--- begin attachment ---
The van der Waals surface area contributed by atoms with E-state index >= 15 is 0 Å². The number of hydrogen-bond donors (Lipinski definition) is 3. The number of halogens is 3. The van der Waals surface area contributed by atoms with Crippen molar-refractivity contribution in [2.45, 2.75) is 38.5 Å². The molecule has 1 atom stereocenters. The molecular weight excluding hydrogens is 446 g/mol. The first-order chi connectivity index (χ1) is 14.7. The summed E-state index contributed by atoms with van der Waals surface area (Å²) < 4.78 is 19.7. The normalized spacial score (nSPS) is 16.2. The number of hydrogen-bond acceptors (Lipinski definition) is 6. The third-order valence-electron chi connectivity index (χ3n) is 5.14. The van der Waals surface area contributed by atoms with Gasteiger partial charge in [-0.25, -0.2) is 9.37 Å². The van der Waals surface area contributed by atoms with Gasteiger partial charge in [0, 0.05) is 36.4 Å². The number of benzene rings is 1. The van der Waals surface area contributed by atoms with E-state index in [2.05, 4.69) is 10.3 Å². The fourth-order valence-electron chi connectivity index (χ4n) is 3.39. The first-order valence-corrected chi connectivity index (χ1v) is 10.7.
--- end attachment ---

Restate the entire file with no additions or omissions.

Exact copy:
The van der Waals surface area contributed by atoms with E-state index >= 15 is 0 Å². The number of hydrogen-bond donors (Lipinski definition) is 3. The number of halogens is 3. The van der Waals surface area contributed by atoms with Crippen molar-refractivity contribution in [2.45, 2.75) is 38.5 Å². The molecule has 1 atom stereocenters. The molecular weight excluding hydrogens is 446 g/mol. The first-order chi connectivity index (χ1) is 14.7. The summed E-state index contributed by atoms with van der Waals surface area (Å²) < 4.78 is 19.7. The normalized spacial score (nSPS) is 16.2. The number of hydrogen-bond acceptors (Lipinski definition) is 6. The third-order valence-electron chi connectivity index (χ3n) is 5.14. The van der Waals surface area contributed by atoms with Gasteiger partial charge in [-0.25, -0.2) is 9.37 Å². The van der Waals surface area contributed by atoms with Gasteiger partial charge in [0, 0.05) is 36.4 Å². The number of benzene rings is 1. The van der Waals surface area contributed by atoms with E-state index in [2.05, 4.69) is 10.3 Å². The fourth-order valence-electron chi connectivity index (χ4n) is 3.39. The first-order valence-corrected chi connectivity index (χ1v) is 10.7.